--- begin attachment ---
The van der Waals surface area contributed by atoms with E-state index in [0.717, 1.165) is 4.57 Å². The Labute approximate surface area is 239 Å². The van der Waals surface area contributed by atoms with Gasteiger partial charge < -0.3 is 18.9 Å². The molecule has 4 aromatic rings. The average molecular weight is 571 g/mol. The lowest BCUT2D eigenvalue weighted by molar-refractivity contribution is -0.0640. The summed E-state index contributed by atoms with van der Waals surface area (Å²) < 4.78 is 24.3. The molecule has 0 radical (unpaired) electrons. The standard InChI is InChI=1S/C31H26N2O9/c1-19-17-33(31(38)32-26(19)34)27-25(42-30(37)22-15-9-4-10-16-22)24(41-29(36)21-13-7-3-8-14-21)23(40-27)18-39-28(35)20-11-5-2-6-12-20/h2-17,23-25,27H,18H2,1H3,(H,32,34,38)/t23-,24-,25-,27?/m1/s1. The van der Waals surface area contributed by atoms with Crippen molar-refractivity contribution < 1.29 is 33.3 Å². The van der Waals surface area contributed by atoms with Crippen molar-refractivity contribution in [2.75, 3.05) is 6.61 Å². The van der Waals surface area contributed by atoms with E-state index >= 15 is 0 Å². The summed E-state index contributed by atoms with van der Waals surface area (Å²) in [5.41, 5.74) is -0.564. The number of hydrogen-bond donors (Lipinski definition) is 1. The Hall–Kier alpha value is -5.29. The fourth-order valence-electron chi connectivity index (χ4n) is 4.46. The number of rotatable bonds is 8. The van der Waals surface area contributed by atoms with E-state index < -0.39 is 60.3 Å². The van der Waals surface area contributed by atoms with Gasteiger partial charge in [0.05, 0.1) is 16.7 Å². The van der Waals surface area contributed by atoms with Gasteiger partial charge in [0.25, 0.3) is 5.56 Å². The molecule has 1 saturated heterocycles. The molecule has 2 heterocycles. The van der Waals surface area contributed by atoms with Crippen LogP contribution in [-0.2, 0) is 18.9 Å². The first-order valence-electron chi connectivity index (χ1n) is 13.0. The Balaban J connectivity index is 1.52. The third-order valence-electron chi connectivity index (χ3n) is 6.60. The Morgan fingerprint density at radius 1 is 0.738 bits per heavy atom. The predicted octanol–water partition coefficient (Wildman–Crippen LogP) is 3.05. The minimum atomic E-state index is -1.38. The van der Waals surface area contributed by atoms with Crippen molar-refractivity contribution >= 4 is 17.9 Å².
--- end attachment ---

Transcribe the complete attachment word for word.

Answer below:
The van der Waals surface area contributed by atoms with E-state index in [0.717, 1.165) is 4.57 Å². The Labute approximate surface area is 239 Å². The van der Waals surface area contributed by atoms with Gasteiger partial charge < -0.3 is 18.9 Å². The molecule has 4 aromatic rings. The average molecular weight is 571 g/mol. The lowest BCUT2D eigenvalue weighted by molar-refractivity contribution is -0.0640. The summed E-state index contributed by atoms with van der Waals surface area (Å²) < 4.78 is 24.3. The molecule has 0 radical (unpaired) electrons. The standard InChI is InChI=1S/C31H26N2O9/c1-19-17-33(31(38)32-26(19)34)27-25(42-30(37)22-15-9-4-10-16-22)24(41-29(36)21-13-7-3-8-14-21)23(40-27)18-39-28(35)20-11-5-2-6-12-20/h2-17,23-25,27H,18H2,1H3,(H,32,34,38)/t23-,24-,25-,27?/m1/s1. The van der Waals surface area contributed by atoms with Crippen molar-refractivity contribution < 1.29 is 33.3 Å². The van der Waals surface area contributed by atoms with Crippen molar-refractivity contribution in [2.75, 3.05) is 6.61 Å². The van der Waals surface area contributed by atoms with E-state index >= 15 is 0 Å². The summed E-state index contributed by atoms with van der Waals surface area (Å²) in [5.41, 5.74) is -0.564. The number of hydrogen-bond donors (Lipinski definition) is 1. The Hall–Kier alpha value is -5.29. The fourth-order valence-electron chi connectivity index (χ4n) is 4.46. The number of rotatable bonds is 8. The van der Waals surface area contributed by atoms with E-state index < -0.39 is 60.3 Å². The van der Waals surface area contributed by atoms with Gasteiger partial charge in [0.05, 0.1) is 16.7 Å². The van der Waals surface area contributed by atoms with Gasteiger partial charge in [0.25, 0.3) is 5.56 Å². The molecule has 1 saturated heterocycles. The molecule has 2 heterocycles. The van der Waals surface area contributed by atoms with Crippen LogP contribution in [-0.2, 0) is 18.9 Å². The first-order valence-electron chi connectivity index (χ1n) is 13.0. The Balaban J connectivity index is 1.52. The third-order valence-electron chi connectivity index (χ3n) is 6.60. The Morgan fingerprint density at radius 1 is 0.738 bits per heavy atom. The predicted octanol–water partition coefficient (Wildman–Crippen LogP) is 3.05. The minimum atomic E-state index is -1.38. The van der Waals surface area contributed by atoms with Crippen molar-refractivity contribution >= 4 is 17.9 Å².